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WHAT WILL REPLACE GAS BOILERS IN NEW HOMES?

Gas boilers are set to be phased out in the UK. Here we take a look at what could replace them in new and existing homes, and how else we can make homes more energy efficient.

The Future Homes Standard with its aims to make new homes ‘zero carbon ready’ by 2025 is one of the most talked about topics in the industry, particularly as it will see a move away from gas boilers.

So, what will replace gas boilers in new homes, and what are the implications for gas boilers in existing homes?

When will gas boilers be phased out in the UK?

Under the Future Homes Standard, the government aims to deliver homes that are zero carbon ready by 2025. As part of this, the consultation document explains new homes will not be built with fossil fuel heating, such as natural gas boilers. The actions are to support the UK’s overall strategy of reducing emissions to zero by 2050.

The full technical specification of the Future Homes Standard is due to be confirmed in 2023, followed by the introduction of legislation in 2024, with the standard then implemented in 2025. If the current timeline goes ahead, this means that new build homes by 2025 will not be built with gas boilers.

Although the Future Homes Standard will only set out updated rules for new builds, existing properties could also see gas boilers being phased out. Previously, the government was discussing outlawing the sale and installation of all gas boilers by 2035. However, it is thought the Prime Minister will announce this ban on gas boilers will be pushed back by five years until 2040, following backlash around the costs of more eco-friendly alternatives. There are worries from some parties though that this delay will impact the goal of achieving net zero by 2050.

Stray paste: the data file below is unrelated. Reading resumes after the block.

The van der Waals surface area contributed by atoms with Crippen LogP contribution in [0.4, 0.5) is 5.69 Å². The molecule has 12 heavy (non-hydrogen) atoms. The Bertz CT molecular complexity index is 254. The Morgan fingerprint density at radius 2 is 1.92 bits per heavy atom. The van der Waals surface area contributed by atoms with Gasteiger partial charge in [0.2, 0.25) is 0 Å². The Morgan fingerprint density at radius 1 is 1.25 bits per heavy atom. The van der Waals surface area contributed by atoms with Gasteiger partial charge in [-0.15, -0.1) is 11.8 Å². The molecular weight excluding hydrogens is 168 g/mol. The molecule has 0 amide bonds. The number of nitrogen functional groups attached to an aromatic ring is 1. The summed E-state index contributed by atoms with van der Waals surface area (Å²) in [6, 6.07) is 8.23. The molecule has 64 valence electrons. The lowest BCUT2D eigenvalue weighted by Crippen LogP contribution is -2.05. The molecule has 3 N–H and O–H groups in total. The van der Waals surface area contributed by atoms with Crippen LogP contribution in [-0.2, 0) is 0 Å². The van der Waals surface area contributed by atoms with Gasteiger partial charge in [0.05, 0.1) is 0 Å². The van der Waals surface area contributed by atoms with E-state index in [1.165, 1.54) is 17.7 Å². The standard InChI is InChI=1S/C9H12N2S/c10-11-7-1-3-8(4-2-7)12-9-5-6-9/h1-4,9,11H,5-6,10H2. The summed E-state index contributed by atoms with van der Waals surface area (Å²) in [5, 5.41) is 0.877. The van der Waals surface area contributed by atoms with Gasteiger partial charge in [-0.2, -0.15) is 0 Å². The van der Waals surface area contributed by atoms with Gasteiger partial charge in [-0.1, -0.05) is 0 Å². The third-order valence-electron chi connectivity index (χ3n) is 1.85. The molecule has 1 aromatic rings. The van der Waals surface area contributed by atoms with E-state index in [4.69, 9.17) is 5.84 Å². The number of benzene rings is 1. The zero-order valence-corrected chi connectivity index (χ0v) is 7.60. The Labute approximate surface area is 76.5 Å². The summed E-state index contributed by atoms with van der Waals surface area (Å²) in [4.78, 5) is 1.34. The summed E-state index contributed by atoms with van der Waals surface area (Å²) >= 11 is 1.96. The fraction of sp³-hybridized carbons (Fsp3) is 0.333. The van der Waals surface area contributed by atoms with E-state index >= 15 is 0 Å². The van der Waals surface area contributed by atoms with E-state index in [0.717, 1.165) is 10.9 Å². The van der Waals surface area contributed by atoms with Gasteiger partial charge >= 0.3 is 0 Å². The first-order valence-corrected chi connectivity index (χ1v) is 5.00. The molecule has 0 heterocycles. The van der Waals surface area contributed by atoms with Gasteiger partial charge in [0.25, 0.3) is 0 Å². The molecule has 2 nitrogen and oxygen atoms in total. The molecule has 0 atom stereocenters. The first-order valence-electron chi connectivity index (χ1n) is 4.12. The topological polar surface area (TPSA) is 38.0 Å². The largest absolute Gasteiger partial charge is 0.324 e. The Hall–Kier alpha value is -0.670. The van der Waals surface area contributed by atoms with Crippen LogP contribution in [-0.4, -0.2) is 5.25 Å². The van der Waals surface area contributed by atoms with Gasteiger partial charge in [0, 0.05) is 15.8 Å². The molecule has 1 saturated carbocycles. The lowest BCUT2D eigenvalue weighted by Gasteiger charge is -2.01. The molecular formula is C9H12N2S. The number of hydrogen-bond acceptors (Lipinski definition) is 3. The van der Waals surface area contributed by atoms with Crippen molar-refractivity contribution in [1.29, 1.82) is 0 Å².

Why are gas boilers being phased out?

In 2018, heating and powering homes accounted for over a fifth (22%) of all greenhouse gas emissions in the UK. The government believes moving to cleaner sources of heat – i.e. away from gas – and improving the energy efficiency of homes will be key to helping it bring all greenhouse gas emission to net zero by 2050. As well as reducing carbon emissions, it should also help to keep energy costs down for consumers too. Because it’s easier and cheaper to build new homes with low carbon heating in the first place, rather than retrofit it at a later date, this is another reason why it’s a key part of the Future Homes Standard.

What will replace gas boilers in 2025?

As outlined in the Future Homes Standard consultation document: “Energy efficient, low-carbon homes will become the norm”. In particular, it’s thought the changes set out to Part L (conservation of fuel and power) in particular will see heat pumps replace gas boilers.

As part of the consultation process, 70% of respondents – including engineers, designers, builders and people working in the energy sector – agreed that heat pumps will be key in delivering the Future Homes Standard, so how exactly do they work?